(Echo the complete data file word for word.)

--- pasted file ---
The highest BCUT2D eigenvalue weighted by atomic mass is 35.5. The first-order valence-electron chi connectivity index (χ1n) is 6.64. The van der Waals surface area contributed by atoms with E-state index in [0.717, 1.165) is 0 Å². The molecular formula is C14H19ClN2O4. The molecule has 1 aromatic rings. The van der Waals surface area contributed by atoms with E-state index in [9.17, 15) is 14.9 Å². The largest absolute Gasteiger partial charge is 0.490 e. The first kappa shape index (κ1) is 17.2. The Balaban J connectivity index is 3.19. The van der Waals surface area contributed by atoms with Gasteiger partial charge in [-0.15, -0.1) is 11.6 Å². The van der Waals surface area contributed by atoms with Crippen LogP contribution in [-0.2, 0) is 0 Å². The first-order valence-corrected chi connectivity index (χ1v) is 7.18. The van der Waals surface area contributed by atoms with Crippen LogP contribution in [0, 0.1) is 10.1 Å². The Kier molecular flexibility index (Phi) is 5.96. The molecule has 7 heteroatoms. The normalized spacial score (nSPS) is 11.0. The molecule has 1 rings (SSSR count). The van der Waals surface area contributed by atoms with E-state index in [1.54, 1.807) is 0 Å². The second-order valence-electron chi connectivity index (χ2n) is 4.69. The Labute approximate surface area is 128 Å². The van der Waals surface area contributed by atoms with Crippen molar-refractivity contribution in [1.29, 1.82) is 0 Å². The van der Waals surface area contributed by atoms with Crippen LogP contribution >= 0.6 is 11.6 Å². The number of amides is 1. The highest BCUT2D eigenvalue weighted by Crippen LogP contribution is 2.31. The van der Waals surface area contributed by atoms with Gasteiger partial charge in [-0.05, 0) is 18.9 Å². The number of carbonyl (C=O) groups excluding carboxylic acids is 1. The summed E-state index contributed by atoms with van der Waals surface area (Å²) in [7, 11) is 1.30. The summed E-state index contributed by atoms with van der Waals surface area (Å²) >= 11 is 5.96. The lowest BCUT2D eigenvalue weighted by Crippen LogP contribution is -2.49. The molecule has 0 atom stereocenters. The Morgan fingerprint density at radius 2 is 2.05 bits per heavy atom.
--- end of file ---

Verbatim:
The highest BCUT2D eigenvalue weighted by atomic mass is 35.5. The first-order valence-electron chi connectivity index (χ1n) is 6.64. The van der Waals surface area contributed by atoms with E-state index in [0.717, 1.165) is 0 Å². The molecular formula is C14H19ClN2O4. The molecule has 1 aromatic rings. The van der Waals surface area contributed by atoms with E-state index in [9.17, 15) is 14.9 Å². The largest absolute Gasteiger partial charge is 0.490 e. The first kappa shape index (κ1) is 17.2. The Balaban J connectivity index is 3.19. The van der Waals surface area contributed by atoms with Gasteiger partial charge in [-0.15, -0.1) is 11.6 Å². The van der Waals surface area contributed by atoms with Crippen LogP contribution in [-0.2, 0) is 0 Å². The first-order valence-corrected chi connectivity index (χ1v) is 7.18. The van der Waals surface area contributed by atoms with Crippen LogP contribution in [0, 0.1) is 10.1 Å². The Kier molecular flexibility index (Phi) is 5.96. The molecule has 7 heteroatoms. The normalized spacial score (nSPS) is 11.0. The molecule has 1 rings (SSSR count). The van der Waals surface area contributed by atoms with E-state index in [1.54, 1.807) is 0 Å². The second-order valence-electron chi connectivity index (χ2n) is 4.69. The Labute approximate surface area is 128 Å². The van der Waals surface area contributed by atoms with Crippen molar-refractivity contribution in [1.29, 1.82) is 0 Å². The van der Waals surface area contributed by atoms with Crippen LogP contribution >= 0.6 is 11.6 Å². The number of amides is 1. The highest BCUT2D eigenvalue weighted by Crippen LogP contribution is 2.31. The van der Waals surface area contributed by atoms with Gasteiger partial charge in [-0.05, 0) is 18.9 Å². The number of carbonyl (C=O) groups excluding carboxylic acids is 1. The summed E-state index contributed by atoms with van der Waals surface area (Å²) in [7, 11) is 1.30. The summed E-state index contributed by atoms with van der Waals surface area (Å²) >= 11 is 5.96. The lowest BCUT2D eigenvalue weighted by Crippen LogP contribution is -2.49. The molecule has 0 atom stereocenters. The Morgan fingerprint density at radius 2 is 2.05 bits per heavy atom.